HR issues are not insignificant. These include quantitative and qualitative shortages, operational weakness of the teams on the ground and inadequate cadres of managers. The Delphi panellists singled out the high turnover of senior managers as a major bottleneck and pointed to the inadequate administrative and financial management systems, usually performing better centrally than at the periphery, a problem identified in the barriers detected during the document analysis but not reflected in the actions proposed or carried out. The focus on downstream training activities falls short of the needed interventions recognised in the literature [38] and pointed out by the Delphi panel (Table 5).

 

All the documents analysed were blind to and the Delphi panel was silent about initiatives to promote community demand of vaccination services. Even more surprising in a country where as a result of the inaccurate or false attribution of side-effects to polio vaccines, some groups persistently still refuse polio vaccination [21]. This neglect may reflect that the effectiveness and cost-effectiveness of efforts to increase demand is still uncertain [48].

 

The discrepancies between DTP3 official country estimates and WHO/UNICEF are recognized: as for other countries, in Chad government estimates usually mimic WHO-UNICEF estimates at a higher level [49,50]. Data problems were also identified in several data quality assessments: absence of written official regulations for data collection or back up procedures, to save data; a stock ledger sheet for entry and exit of syringes and vaccines was not always available or adequately filled; some districts did not systematically register the drop-out rate; absence of registers on timeliness of reports; there was no system in place to monitor vaccine wastage and adverse effects; health units are generally not aware of new births in their target area, despite a simple reporting system used by traditional birth assistants and village health agents; in some health units storage practices were deficient, documents could not easily be retrieved and were not classified in chronological order or could not be found [23]. Therefore, it is quite inappropriate that health information issues are not emphasized in most APR and proposals and not acknowledged by the Delphi panel. This is even more important because if district data are to be used in monitoring and planning immunization programmes, as intended by decentralization, heterogeneity in their validity must be reduced [51].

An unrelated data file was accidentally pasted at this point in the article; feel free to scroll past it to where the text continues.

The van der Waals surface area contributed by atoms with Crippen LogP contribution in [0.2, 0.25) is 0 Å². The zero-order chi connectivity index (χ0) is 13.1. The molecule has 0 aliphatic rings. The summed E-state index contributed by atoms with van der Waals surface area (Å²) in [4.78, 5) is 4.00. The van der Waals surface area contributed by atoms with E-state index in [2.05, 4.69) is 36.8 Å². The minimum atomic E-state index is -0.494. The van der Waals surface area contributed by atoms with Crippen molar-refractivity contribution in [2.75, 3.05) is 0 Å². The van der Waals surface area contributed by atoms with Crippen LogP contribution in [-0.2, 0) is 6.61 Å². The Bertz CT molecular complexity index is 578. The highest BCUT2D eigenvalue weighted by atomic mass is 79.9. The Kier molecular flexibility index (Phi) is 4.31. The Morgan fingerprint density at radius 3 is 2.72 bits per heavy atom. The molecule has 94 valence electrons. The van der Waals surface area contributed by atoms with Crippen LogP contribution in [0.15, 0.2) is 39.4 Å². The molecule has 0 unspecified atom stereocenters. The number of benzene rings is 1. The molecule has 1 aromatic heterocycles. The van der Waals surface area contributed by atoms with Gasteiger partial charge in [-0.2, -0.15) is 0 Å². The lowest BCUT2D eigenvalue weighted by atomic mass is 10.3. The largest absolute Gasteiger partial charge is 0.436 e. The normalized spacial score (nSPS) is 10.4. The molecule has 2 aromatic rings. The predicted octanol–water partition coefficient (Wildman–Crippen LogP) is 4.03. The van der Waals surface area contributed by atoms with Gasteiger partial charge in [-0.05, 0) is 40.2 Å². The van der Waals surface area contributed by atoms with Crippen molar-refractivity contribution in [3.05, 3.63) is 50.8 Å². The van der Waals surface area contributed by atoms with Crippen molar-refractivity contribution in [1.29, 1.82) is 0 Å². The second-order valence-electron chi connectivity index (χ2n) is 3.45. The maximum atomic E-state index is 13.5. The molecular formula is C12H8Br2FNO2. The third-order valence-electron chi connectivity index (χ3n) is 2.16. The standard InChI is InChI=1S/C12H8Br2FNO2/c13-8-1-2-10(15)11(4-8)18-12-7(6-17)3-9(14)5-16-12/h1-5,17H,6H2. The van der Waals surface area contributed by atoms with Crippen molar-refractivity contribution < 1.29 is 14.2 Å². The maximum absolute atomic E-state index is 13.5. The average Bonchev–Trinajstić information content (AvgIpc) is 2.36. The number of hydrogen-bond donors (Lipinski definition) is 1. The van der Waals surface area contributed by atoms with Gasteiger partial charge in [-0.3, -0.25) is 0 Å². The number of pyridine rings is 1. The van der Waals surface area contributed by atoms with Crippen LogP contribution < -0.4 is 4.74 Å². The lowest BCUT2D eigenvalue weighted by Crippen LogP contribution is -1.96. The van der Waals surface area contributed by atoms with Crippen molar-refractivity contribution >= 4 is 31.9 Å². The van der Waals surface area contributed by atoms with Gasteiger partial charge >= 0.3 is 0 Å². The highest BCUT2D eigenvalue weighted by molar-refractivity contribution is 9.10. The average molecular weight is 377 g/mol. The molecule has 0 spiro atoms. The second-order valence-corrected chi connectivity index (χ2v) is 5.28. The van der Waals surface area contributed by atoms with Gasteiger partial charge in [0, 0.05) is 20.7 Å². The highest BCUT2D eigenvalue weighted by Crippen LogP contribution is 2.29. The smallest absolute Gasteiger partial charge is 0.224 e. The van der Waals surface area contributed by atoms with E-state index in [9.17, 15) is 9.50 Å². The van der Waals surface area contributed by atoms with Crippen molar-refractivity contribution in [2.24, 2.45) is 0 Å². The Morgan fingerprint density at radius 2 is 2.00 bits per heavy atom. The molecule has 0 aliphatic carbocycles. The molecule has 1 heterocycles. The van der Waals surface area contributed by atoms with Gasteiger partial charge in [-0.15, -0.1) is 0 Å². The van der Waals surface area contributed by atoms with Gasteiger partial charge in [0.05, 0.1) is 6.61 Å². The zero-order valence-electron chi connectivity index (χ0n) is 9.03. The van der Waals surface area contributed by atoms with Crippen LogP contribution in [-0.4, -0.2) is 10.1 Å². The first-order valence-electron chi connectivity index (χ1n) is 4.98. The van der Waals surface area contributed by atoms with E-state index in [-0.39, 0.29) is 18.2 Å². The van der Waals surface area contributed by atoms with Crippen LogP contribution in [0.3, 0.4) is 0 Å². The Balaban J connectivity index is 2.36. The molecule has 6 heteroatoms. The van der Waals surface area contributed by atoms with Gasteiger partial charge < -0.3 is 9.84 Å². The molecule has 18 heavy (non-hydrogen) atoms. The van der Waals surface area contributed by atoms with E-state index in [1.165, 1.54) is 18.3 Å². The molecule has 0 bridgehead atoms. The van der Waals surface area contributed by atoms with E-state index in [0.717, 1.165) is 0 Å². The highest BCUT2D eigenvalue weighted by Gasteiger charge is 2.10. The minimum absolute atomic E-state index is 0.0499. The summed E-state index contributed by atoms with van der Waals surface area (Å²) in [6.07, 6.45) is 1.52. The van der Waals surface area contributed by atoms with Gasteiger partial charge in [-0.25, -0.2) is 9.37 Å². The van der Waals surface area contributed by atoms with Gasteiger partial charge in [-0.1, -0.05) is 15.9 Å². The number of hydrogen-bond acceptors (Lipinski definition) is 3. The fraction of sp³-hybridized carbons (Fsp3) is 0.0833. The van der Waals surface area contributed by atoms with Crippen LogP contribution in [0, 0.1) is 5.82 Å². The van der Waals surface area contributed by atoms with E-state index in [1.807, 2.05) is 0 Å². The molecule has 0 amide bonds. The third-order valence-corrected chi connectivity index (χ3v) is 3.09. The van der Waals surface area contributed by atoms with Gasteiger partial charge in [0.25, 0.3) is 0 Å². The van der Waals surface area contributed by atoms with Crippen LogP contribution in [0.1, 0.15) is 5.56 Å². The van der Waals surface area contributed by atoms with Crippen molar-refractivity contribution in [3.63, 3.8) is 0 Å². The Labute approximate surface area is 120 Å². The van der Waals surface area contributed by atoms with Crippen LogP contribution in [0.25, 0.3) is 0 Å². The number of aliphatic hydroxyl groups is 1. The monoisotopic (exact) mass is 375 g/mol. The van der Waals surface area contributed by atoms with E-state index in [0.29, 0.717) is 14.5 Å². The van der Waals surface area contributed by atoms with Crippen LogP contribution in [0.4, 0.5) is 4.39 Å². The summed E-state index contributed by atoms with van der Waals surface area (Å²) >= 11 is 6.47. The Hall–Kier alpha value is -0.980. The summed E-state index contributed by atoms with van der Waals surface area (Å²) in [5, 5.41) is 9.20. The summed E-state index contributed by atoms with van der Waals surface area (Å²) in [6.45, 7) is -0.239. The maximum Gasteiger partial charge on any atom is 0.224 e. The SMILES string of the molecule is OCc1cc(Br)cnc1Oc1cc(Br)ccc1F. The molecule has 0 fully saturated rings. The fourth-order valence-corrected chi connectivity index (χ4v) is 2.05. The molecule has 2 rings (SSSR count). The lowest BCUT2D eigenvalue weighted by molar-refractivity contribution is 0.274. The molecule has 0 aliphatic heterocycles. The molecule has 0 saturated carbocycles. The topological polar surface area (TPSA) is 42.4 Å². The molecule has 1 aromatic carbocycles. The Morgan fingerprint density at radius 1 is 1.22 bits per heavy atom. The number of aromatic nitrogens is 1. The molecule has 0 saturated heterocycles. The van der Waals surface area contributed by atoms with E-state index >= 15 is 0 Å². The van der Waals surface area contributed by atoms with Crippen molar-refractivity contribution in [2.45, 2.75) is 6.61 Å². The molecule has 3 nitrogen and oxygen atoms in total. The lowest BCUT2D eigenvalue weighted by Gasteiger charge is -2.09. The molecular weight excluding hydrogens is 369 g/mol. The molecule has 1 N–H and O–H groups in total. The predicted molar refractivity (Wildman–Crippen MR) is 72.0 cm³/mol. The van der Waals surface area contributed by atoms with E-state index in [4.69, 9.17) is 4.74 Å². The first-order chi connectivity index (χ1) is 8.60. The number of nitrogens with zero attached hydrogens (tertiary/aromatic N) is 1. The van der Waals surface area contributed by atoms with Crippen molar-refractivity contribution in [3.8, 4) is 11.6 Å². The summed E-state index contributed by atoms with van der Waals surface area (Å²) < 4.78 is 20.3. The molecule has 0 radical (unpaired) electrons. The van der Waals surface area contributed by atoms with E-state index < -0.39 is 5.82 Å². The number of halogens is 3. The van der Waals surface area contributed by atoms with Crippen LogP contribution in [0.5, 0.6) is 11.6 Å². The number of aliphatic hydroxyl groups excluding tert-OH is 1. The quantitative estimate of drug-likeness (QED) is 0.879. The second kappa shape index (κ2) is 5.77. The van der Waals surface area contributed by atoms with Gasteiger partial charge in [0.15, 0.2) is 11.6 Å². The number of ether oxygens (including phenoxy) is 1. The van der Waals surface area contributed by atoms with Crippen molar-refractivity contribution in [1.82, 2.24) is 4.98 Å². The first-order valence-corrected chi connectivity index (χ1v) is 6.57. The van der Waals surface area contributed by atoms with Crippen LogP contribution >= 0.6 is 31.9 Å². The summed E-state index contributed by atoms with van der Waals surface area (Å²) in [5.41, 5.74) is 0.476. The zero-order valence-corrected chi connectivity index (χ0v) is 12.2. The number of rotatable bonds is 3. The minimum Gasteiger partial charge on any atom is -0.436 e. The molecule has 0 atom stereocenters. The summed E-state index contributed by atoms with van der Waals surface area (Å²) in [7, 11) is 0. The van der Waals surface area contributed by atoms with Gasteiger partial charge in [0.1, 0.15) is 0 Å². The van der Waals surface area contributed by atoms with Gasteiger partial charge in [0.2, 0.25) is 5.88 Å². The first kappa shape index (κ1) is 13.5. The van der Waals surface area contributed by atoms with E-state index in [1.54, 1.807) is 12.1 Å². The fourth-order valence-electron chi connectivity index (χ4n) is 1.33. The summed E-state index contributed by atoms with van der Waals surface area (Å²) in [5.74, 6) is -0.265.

Lack of maintenance and renovation of cold chain, transport and computer equipment is another significant problem interfering with vaccination performance.